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First 5 LA Funds Community Garden in Koreatown

December 10, 2012
 
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With the help of funding from First 5 LA, a community garden recently opened in Koreatown and will provide children and families with locally grown, healthful food as part of efforts to combat early childhood obesity.

Residents recently joined dignitaries, including First 5 LA Commissioner Dr. Sylvia Swilley, to celebrate the official grand opening of the Mariposa-Nabi Community Garden on 965 S. Mariposa Ave. The garden is part of a "Little Green Fingers" project spearheaded by the non-profit Los Angeles Conservation Corps, which is receiving generous funding from First 5 LA.

This five-year project calls for four community gardens to be built throughout Los Angeles County by June 30, 2013, and another four to be constructed by June 30, 2014. The goal is to provide low-income families in urban areas with free, locally grown sources of healthful food.

"Our objective is for children throughout the county to maintain a healthy weight," said First 5 LA Program Officer Jessica Monge. "We know diet, education about healthy food, and exposure to fresh produce helps you maintain a healthy diet. Furthermore, for families who live in urban areas where there's little opportunity for them to grow their own food, these community gardens are a great plus."

Nicole Gatto, an assistant researcher with the Fielding School of Public Health at UCLA, praised the garden project and its goal of fighting childhood obesity. "One out of every five elementary school-aged children in L.A. County is overweight or obese," she said. "Teaching children and their families how to grow healthy, nutritious fruits and vegetables will promote healthier eating habits and create ways to reduce the obesity epidemic."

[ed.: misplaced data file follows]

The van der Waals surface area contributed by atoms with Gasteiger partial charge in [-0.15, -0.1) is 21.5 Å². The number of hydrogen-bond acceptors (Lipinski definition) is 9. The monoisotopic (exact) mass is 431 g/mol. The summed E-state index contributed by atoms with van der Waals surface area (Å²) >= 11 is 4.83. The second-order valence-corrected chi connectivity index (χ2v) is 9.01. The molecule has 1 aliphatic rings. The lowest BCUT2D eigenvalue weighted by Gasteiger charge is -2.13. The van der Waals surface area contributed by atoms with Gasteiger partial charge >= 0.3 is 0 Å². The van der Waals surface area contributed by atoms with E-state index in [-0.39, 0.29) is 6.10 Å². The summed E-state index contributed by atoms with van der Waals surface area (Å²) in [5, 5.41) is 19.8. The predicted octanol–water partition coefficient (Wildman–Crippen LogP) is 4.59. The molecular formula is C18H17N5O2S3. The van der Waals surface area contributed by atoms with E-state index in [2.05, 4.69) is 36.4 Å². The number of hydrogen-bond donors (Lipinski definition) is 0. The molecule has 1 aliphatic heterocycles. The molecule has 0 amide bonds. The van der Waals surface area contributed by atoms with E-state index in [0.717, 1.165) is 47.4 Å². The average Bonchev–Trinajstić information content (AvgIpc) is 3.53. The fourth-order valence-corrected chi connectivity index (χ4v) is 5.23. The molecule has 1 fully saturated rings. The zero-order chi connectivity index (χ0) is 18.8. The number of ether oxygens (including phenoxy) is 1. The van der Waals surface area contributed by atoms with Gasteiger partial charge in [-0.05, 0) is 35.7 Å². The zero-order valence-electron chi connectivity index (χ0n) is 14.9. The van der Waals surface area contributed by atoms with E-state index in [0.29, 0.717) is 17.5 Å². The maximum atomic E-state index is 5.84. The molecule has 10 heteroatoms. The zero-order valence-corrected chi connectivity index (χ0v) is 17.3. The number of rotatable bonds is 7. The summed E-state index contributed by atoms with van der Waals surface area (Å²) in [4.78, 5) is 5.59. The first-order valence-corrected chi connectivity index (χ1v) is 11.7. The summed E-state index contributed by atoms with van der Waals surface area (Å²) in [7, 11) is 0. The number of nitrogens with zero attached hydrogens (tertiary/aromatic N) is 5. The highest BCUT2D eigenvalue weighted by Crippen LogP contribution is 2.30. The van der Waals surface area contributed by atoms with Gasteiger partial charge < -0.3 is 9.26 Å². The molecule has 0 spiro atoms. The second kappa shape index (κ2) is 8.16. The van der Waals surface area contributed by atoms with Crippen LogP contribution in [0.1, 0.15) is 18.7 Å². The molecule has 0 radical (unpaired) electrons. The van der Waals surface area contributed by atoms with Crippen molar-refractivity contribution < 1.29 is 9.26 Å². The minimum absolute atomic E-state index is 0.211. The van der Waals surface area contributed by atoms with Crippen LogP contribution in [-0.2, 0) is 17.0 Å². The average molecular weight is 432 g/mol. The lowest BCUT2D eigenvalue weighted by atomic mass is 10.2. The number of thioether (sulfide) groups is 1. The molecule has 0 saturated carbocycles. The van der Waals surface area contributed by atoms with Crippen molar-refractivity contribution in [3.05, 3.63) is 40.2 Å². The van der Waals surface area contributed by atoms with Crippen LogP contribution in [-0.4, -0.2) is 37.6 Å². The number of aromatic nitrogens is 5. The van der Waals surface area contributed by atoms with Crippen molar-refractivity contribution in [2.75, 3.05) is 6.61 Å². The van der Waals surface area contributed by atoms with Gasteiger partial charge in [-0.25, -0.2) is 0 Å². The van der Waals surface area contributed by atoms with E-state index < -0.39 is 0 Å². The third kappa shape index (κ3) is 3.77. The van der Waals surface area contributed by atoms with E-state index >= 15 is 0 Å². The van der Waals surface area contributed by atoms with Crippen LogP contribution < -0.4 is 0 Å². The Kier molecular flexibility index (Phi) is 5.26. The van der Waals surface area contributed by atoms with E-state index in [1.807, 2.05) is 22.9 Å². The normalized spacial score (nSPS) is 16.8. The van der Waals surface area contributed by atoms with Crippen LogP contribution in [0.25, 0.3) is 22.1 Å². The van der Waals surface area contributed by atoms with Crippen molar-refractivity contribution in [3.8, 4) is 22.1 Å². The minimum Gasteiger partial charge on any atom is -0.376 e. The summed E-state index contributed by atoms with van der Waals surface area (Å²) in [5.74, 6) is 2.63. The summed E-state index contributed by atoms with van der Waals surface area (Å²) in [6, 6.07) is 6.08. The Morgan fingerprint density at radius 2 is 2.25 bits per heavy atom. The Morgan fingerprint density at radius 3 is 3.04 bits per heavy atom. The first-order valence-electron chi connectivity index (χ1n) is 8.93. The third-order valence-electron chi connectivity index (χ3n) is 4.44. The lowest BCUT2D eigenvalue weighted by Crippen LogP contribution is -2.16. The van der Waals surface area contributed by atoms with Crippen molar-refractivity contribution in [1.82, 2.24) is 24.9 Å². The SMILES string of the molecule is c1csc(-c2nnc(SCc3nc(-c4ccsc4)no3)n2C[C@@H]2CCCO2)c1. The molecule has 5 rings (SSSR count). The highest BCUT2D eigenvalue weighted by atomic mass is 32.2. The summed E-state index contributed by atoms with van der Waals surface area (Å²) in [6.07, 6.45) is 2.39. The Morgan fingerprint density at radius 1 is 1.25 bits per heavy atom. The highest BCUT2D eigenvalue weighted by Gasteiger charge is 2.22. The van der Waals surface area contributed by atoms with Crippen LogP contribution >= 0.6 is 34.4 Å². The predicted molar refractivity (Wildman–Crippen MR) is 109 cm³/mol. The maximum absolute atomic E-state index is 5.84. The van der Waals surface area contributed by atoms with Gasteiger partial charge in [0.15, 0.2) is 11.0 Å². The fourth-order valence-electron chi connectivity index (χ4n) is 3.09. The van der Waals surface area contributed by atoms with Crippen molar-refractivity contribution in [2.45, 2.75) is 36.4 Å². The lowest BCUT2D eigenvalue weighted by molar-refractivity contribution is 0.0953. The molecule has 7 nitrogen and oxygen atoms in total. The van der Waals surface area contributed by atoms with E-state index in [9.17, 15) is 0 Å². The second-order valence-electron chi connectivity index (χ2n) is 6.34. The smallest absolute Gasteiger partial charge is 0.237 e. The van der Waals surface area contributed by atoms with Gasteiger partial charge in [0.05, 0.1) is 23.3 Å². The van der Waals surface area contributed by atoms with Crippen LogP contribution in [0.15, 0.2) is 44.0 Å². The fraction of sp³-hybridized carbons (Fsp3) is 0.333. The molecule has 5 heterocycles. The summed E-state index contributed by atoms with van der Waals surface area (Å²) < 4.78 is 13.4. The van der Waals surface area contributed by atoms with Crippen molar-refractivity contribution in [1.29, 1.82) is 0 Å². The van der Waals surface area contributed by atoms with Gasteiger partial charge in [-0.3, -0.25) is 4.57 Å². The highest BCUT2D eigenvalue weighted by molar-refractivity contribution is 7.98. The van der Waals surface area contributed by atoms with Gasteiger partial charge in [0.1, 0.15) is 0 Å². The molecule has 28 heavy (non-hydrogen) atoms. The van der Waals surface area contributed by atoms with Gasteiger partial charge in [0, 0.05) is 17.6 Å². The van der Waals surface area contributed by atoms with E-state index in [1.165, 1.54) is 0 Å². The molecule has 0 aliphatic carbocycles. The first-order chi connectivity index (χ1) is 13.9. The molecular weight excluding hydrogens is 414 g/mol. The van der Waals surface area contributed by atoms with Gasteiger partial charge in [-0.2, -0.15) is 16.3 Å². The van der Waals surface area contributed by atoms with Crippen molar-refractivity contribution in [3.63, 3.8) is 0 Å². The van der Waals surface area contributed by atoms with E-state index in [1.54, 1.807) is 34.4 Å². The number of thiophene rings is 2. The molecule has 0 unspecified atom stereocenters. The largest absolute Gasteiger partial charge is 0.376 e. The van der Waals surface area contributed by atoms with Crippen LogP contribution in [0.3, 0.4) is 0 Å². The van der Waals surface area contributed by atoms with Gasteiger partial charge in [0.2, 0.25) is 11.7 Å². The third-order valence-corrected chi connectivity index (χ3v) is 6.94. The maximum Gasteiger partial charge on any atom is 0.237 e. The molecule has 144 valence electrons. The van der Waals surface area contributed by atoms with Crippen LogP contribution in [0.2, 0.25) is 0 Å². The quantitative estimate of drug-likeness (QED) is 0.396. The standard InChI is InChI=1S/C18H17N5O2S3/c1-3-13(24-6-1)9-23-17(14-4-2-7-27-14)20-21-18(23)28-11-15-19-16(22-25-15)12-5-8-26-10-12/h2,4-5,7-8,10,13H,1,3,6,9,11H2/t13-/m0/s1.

The Mariposa-Nabi Community Garden is the first community garden built specifically for kids under age 5. It features a "crunch and munch" garden, a water-play table, Narrow Leafed Milkweed plants that will attract and nourish Monarch butterflies, and other features tailored for young children.

Participating parent Elena Benitez said having access to a plot in the community garden will benefit her family greatly.

"The garden is very nice for the kids because it's a fun place for them to pick produce," she said. "We're happy our family has this space. It's something we have wanted for a long time, and now, our children will be healthier."

The garden was made possible thanks to a partnership with St. Mary's, a 100-year Episcopal Church. It agreed to host the garden on a plot of vacant land adjacent to the church that was donated by The Celtic Cross, which is closely affiliated with the church.




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